Collins also drew parallels between the family-centered traditions of Latino families and his own Irish upbringing as a youth. While he and his wife attend Gesu parish, they attended a weekend Mass delivered by Father Molina as part of the Ss. Peter and Paul Festival and noted “he was received very warmly” and admired the closeness of that parish community.
Collins first joined Toledo’s police force in 1973 after a stint in the Marines. He went from uniformed beat cop to assignments in vice, the metro drug unit, and crimes against persons. He later went on to head the police patrolman’s union, a position he held until his retirement in 1999.
He was first elected to Toledo City Council in 2007 to the second district seat he still holds. The political independent represents constituents in South Toledo. He relishes the role as a government watchdog.
His top three issues involve “jobs that are really meaningful and provide opportunity for social mobility,” safe neighborhoods, and government “that is transparent and responsible to citizens.”
The former Toledo Police Patrolman’s Association president wants to “compress” the city’s income tax. First, he would seek to make the temporary 0.75 percent tax for capital improvements permanent, then drop the overall city income tax rate from 2.25 to 2.2 percent. But the capital improvement tax would not be set aside for road repaving and other long-term projects. Instead, the monies collected would go into the general fund.
Collins estimates the tax break at $3.5 million annually—money “that would go back into the community.”
“It incentivizes employers to remain in Toledo, because we would be at a lower tax base than the competition,” he said. “It makes us a little more convenient to stay.”
But the District 2 city councilman would like to see city government convert to what is known as “performance-based budgeting,” where tax dollars are put directly toward specific outcomes. Collins believes such a budget directly would tell the public what the city’s priorities will be for the coming year; in other words, a communication vehicle.
“That’s a step we’ve never seen and one I think we need to go to,” he said. “We dedicate our monies based upon performance and not just putting it in a bucket and hoping the bucket works. To say we’re going to put x number of dollars here doesn’t provide outcomes. It provides dollars in the bucket—and I want to see outcomes.”
Collins stated that if elected mayor, he will work with city council, especially on budget matters, because he “knows what it’s like to be the leper of the group.” He pledged “that will never happen to a councilman” under his administration.
Under one unique proposal, Collins would work to bring in federal funding for the school system to create a mentoring program within Toledo’s K-8 neighborhood elementary schools. Educators would be asked to identify at-risk students in kindergarten through second grade and “reach out” to 6th through 8th graders “who are excelling academically.” The older “mentors” would be paid $75 per week to spend five hours of mentoring time.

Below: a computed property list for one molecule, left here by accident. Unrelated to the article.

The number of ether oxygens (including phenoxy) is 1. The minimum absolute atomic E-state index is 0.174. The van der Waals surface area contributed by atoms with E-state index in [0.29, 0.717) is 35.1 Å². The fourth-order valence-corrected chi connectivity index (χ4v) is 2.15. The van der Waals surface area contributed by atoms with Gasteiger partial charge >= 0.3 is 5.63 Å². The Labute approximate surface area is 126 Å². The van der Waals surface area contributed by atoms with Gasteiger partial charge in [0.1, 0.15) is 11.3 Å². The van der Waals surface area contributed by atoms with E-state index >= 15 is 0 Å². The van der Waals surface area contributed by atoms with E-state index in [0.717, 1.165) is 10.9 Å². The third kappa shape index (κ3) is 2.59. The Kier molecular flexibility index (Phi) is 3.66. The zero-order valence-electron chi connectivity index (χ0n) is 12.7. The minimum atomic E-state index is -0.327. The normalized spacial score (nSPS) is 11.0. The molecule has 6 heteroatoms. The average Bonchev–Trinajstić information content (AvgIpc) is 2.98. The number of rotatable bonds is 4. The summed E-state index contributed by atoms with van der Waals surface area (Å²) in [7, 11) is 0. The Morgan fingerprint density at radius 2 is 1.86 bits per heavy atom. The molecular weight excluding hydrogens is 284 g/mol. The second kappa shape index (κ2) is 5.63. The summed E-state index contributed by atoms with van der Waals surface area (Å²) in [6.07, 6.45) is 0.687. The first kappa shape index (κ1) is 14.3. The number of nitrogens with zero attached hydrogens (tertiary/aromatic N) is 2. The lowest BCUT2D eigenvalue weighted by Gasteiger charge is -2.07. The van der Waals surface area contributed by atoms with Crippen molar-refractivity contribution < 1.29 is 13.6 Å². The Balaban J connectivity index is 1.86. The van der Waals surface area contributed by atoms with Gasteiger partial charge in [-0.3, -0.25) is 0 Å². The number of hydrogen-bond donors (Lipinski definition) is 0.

“It rewards hard work and defines that social mobility can be achieved, but can only be achieved through hard work,” he said. “They look for foundations within their own peer groups, more than even among adults at times. The [younger ones] see this core group coming up—some might call it elitist, but its top performers. We do that with athletics. Why not do it with academics? The younger kids see that there is a ladder to upward mobility—and this gives these kids an opportunity to make choices.”
Collins takes issue with mayor
Collins to this day takes issue with the way current Mayor Mike Bell handled a $48 million deficit when he took office in 2010. The city councilman has always disputed that figure and maintained that “exigent circumstances” were unnecessary. Using the city’s fragile financial state, the mayor convinced city council to force contract concessions on municipal labor unions.
Collins stated he suggested to the mayor that he host a weekend-long negotiating session behind closed doors at Maumee Bay State Park. Developing personal relationships and mutual trust, he contends, would have gone a long way—by opening the city’s books and explaining the situation fully, so that concessions could be reached through bargaining, not force.
“In doing so, it would be difficult. This is not Mary Poppins. This is not a fantasy novel. It would be a challenge,” he admitted. “But if you’ve built a trust through communication and respect, exigent circumstances would have never been necessary. We wouldn’t be embroiled in the litigation that we are today.”
But Collins pointed to his past as TPPA president as what makes him most qualified to be mayor, because a group of people who save lives and keep citizens safe “trusted me with their livelihoods.” He explained that police officers, as a group, are not the most trusting of anyone.
“That trust transfers when I am mayor, because every citizen will be given the same level of energy, the same level and capacity of empathy that I gave there,” he said. “I’m really not changing positions. I’m just expanding whom I represent.”
Collins, 69, is among seven political hopefuls for Toledo mayor that will appear on the Sept. 10, 2013 primary ballot. He ran unsuccessfully for the same office in 2009, failing to get past the primary. The top two vote-getters will go on to face each other in the November general election.